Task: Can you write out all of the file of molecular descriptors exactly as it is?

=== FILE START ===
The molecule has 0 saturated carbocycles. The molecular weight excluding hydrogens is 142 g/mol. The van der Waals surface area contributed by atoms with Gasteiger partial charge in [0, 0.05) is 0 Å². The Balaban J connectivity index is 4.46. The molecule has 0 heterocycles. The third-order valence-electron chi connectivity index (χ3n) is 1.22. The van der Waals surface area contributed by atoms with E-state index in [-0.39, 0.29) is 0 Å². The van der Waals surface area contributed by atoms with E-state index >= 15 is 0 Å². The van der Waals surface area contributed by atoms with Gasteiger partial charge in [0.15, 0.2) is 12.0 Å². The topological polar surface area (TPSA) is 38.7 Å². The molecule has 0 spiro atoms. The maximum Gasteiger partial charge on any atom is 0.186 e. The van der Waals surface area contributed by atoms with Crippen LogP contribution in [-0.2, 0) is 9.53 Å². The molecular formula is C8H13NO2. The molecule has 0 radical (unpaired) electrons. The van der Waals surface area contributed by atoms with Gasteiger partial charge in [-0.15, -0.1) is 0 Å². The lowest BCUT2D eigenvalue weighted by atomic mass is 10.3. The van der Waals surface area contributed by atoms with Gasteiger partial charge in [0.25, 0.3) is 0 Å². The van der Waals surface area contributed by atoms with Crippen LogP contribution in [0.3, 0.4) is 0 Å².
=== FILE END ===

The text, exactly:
The molecule has 0 saturated carbocycles. The molecular weight excluding hydrogens is 142 g/mol. The van der Waals surface area contributed by atoms with Gasteiger partial charge in [0, 0.05) is 0 Å². The Balaban J connectivity index is 4.46. The molecule has 0 heterocycles. The third-order valence-electron chi connectivity index (χ3n) is 1.22. The van der Waals surface area contributed by atoms with E-state index in [-0.39, 0.29) is 0 Å². The van der Waals surface area contributed by atoms with E-state index >= 15 is 0 Å². The van der Waals surface area contributed by atoms with Gasteiger partial charge in [0.15, 0.2) is 12.0 Å². The topological polar surface area (TPSA) is 38.7 Å². The molecule has 0 spiro atoms. The maximum Gasteiger partial charge on any atom is 0.186 e. The van der Waals surface area contributed by atoms with Crippen LogP contribution in [-0.2, 0) is 9.53 Å². The molecular formula is C8H13NO2. The molecule has 0 radical (unpaired) electrons. The van der Waals surface area contributed by atoms with Gasteiger partial charge in [-0.15, -0.1) is 0 Å². The lowest BCUT2D eigenvalue weighted by atomic mass is 10.3. The van der Waals surface area contributed by atoms with Gasteiger partial charge in [0.25, 0.3) is 0 Å². The van der Waals surface area contributed by atoms with Crippen LogP contribution in [0.3, 0.4) is 0 Å².